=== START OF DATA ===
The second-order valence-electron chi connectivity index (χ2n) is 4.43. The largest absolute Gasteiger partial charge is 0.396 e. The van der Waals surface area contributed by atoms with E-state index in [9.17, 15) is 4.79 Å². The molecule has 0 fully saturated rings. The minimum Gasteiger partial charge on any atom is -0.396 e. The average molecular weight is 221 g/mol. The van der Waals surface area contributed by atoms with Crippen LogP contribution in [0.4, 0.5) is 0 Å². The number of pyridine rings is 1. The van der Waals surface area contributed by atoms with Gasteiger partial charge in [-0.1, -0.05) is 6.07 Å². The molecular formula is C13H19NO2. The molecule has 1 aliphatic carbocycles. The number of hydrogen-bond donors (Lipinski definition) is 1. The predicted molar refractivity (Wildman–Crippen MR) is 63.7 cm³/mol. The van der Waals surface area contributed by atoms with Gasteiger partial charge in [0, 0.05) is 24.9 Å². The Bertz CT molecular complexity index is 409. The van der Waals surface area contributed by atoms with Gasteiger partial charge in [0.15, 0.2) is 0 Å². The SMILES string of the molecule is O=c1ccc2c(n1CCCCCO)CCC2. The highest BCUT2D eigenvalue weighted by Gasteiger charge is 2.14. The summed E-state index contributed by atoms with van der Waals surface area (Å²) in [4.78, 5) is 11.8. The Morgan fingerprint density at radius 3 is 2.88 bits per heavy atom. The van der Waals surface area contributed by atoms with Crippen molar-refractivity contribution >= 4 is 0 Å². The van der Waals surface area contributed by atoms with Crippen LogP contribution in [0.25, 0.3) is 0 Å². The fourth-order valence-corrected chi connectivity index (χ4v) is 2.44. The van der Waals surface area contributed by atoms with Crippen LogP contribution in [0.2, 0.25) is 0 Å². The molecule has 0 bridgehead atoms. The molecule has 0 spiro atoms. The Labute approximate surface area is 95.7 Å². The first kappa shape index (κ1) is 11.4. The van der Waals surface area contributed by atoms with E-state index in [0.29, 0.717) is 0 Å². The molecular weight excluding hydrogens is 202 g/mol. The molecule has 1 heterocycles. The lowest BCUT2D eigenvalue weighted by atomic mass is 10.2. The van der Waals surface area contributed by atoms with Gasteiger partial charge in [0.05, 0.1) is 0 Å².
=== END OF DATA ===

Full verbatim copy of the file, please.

The second-order valence-electron chi connectivity index (χ2n) is 4.43. The largest absolute Gasteiger partial charge is 0.396 e. The van der Waals surface area contributed by atoms with E-state index in [9.17, 15) is 4.79 Å². The molecule has 0 fully saturated rings. The minimum Gasteiger partial charge on any atom is -0.396 e. The average molecular weight is 221 g/mol. The van der Waals surface area contributed by atoms with Crippen LogP contribution in [0.4, 0.5) is 0 Å². The number of pyridine rings is 1. The van der Waals surface area contributed by atoms with Gasteiger partial charge in [-0.1, -0.05) is 6.07 Å². The molecular formula is C13H19NO2. The molecule has 1 aliphatic carbocycles. The number of hydrogen-bond donors (Lipinski definition) is 1. The predicted molar refractivity (Wildman–Crippen MR) is 63.7 cm³/mol. The van der Waals surface area contributed by atoms with Gasteiger partial charge in [0, 0.05) is 24.9 Å². The Bertz CT molecular complexity index is 409. The van der Waals surface area contributed by atoms with Gasteiger partial charge in [0.15, 0.2) is 0 Å². The SMILES string of the molecule is O=c1ccc2c(n1CCCCCO)CCC2. The highest BCUT2D eigenvalue weighted by Gasteiger charge is 2.14. The summed E-state index contributed by atoms with van der Waals surface area (Å²) in [4.78, 5) is 11.8. The Morgan fingerprint density at radius 3 is 2.88 bits per heavy atom. The van der Waals surface area contributed by atoms with Crippen molar-refractivity contribution >= 4 is 0 Å². The van der Waals surface area contributed by atoms with Crippen LogP contribution in [0.25, 0.3) is 0 Å². The fourth-order valence-corrected chi connectivity index (χ4v) is 2.44. The van der Waals surface area contributed by atoms with Crippen LogP contribution in [0.2, 0.25) is 0 Å². The molecule has 0 bridgehead atoms. The molecule has 0 spiro atoms. The Labute approximate surface area is 95.7 Å². The first kappa shape index (κ1) is 11.4. The van der Waals surface area contributed by atoms with E-state index in [0.29, 0.717) is 0 Å². The molecular weight excluding hydrogens is 202 g/mol. The molecule has 1 heterocycles. The lowest BCUT2D eigenvalue weighted by atomic mass is 10.2. The van der Waals surface area contributed by atoms with Gasteiger partial charge in [0.05, 0.1) is 0 Å².